Our featured museum for October is Harper’s Ferry National Historical Park.
Harper’s Ferry is situated where the Potomac and Shenandoah rivers meet. Initially the town was named “Shenandoah Falls at Mr. Harper’s Ferry,” after Robert Harper who obtained the patent for the lands. The home Mr. Harper built, but never lived in, is the oldest structure in town and dates to 1775.
In 1859, John Brown began to prepare for his historic “raid” on the armory in Harper’s Ferry. John Brown began by leasing a farm only 5 miles from the town. The farm was used a gathering point for Brown’s Army, who were hidden during the day. Brown’s daughter and wife were brought to the farm to keep up the appearance of a normal family. On October 16th, 1859, the raid was to begin. A total of 16 men died in the rad, 10 of whom were members of John Brown’s Army. John Brown was captured, jailed, and on December 2nd 1859 he was executed by hanging. It was at this point that the oncoming Civil War was viewed as unavoidable.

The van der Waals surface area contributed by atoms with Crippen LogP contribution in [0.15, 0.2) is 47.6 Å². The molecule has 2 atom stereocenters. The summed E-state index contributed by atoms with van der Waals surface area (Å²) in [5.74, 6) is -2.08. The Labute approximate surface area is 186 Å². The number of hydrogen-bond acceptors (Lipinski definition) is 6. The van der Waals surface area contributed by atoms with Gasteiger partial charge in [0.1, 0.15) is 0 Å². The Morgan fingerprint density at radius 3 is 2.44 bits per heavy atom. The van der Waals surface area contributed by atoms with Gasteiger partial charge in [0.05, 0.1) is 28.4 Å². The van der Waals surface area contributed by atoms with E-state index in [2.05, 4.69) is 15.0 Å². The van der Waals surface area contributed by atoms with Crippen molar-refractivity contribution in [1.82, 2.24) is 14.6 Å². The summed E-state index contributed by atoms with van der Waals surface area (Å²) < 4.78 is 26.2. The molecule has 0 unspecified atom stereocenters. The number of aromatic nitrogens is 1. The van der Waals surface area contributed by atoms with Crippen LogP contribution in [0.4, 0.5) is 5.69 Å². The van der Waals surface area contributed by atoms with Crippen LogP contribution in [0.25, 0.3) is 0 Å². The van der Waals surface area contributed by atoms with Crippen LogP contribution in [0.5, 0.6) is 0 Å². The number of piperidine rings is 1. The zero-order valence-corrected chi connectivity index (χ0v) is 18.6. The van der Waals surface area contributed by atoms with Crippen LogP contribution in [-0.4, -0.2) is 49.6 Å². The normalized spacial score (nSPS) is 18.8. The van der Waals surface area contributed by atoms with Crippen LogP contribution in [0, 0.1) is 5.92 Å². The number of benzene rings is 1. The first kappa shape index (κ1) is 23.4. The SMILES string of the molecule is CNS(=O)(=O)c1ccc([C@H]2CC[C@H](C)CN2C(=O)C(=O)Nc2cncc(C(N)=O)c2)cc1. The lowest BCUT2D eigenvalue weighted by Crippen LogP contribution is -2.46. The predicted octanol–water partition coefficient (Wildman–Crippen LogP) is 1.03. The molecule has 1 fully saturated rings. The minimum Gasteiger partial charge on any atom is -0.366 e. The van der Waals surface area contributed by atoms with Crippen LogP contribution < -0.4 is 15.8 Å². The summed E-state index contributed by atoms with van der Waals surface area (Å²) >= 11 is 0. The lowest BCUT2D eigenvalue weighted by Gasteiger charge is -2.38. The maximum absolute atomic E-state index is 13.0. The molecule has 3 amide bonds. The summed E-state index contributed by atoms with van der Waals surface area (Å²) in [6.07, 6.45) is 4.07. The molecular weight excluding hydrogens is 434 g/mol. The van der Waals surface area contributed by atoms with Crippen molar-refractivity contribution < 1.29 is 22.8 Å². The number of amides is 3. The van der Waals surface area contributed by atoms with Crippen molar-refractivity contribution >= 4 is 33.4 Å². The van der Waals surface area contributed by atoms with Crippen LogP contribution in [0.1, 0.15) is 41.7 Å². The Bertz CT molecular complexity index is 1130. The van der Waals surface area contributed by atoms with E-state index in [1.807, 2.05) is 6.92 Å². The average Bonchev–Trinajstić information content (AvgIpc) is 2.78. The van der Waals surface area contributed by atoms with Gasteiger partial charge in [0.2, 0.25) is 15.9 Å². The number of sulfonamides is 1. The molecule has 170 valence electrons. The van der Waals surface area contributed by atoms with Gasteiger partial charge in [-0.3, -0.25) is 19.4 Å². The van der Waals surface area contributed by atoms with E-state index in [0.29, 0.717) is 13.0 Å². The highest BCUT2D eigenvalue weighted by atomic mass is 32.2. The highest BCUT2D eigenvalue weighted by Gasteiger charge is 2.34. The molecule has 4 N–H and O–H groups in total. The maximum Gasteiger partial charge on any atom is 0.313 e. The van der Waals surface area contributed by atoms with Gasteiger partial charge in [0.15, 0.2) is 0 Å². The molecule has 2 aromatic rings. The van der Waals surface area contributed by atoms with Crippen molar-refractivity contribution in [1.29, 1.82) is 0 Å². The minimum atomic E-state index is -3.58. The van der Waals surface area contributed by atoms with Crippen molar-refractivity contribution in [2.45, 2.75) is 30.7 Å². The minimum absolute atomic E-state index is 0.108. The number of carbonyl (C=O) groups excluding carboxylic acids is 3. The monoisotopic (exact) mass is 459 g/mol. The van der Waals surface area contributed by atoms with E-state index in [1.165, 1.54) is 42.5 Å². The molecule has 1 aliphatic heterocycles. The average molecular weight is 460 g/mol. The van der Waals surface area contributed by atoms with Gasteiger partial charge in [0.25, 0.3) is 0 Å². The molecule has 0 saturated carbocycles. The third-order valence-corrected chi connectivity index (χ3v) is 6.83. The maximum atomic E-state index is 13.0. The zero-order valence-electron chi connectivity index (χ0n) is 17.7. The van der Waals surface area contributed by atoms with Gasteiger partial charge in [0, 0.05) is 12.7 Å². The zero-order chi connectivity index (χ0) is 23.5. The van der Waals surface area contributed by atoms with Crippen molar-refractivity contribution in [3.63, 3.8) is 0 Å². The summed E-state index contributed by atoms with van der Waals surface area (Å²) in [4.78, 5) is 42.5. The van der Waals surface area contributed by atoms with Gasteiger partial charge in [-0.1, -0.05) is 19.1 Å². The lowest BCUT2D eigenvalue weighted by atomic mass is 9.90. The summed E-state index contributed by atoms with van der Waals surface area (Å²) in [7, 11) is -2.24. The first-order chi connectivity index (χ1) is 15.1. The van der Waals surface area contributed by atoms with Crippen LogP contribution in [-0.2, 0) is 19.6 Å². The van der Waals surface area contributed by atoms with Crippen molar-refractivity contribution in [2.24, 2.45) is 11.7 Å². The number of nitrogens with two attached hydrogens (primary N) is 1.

I, John Brown, am now quite certain that the crimes of this guilty land will never be purged away but with blood. I had, as I now think, vainly flattered myself that without very much bloodshed it might be done. – John Brown, December 2, 1859
And unavoidable it certainly was, less than 3 years later Harper’s Ferry would mark a momentous moment in the struggle for abolition. During the Civil War, Harper’s Ferry served as a key operation point for Union troops during the Civil War. On September 15th, 1862 a strategic victory engineered by Major General Thomas J. “Stonewall” Jackson, allowed for the single largest capture of Federal Union forces during the Civil War. Examine the map show below to see further details regarding the Confederate’s successful maneuver into position.
To read more about October’s featured site visit the National Park Service’s website:https://www.nps.gov/hafe/